Lee Montgomery, associate publisher and editorial director of Tin House Books, moved to Portland, Oregon, twelve years ago but never meant to stay. It was a charming Victorian house, the rain and clouds, and the energy of the places featured in this guide that compelled the writer in her to hunker down and take advantage of a city brimming with literary offerings.
From the Magazine
Beginning this year New Poets for Peace, the New York City branch of Poets for Peace—a grassroots group that for the past decade has held free, donation-optional readings across the country to raise funds for international relief organizations—plans to host an event every six weeks in Manhattan, including a special reading and silent auction on March 21 in observance of the seventh anniversary of the U.S. military's invasion of Iraq.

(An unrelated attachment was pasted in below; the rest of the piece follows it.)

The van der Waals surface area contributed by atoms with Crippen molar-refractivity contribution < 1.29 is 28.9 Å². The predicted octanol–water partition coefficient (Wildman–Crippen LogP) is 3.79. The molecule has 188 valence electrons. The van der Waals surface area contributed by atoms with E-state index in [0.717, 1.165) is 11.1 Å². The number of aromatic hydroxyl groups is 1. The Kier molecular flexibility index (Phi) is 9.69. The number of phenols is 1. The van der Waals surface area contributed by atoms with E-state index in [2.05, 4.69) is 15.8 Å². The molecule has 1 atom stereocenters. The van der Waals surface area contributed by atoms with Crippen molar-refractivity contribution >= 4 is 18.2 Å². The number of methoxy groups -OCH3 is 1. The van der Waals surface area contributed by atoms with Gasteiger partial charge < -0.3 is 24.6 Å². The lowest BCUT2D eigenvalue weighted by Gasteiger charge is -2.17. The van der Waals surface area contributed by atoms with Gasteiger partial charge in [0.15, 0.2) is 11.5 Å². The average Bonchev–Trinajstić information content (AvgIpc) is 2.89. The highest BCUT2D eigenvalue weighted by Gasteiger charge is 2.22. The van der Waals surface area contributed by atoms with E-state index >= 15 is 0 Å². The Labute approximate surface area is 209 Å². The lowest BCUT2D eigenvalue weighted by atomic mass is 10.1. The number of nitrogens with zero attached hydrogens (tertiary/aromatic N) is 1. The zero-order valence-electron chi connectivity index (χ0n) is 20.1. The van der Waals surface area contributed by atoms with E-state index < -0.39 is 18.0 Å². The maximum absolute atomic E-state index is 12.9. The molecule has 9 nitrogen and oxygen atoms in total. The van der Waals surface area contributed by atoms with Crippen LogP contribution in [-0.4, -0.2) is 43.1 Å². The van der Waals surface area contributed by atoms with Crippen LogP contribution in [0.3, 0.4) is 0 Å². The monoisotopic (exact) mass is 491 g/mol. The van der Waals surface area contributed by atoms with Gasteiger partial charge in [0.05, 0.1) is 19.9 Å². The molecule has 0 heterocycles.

Novelist Tom Perrotta visited the University of New Hampshire in Durham as part of its Writers Series on an early March afternoon that was sunny enough for New Englanders to shed their wool caps and warm enough for the giant sand-filled snow banks that lined the roads to recede ever so slightly.
On a sultry Friday night, amid the thumping bass notes from cruising cars and the occasional thunder of the elevated J train, a wonderfully distinctive literary event took place in the dim white rooms of a studio space in northeast Brooklyn.
Fueled by equal parts biodiesel gas and small press ambition, the Wave Books 2006 Poetry Bus Tour is scheduled to roll through forty-nine cities during the next two months, beginning in Seattle on September 4.
Ah, springtime in New York City! That ineluctable smell! What is it, exactly? Curry and fish sauce, garbage, perfume, rotten eggs, fresh bread, urine, incense, stale tailpipe, shish kebab, body odor. (I am estimating.)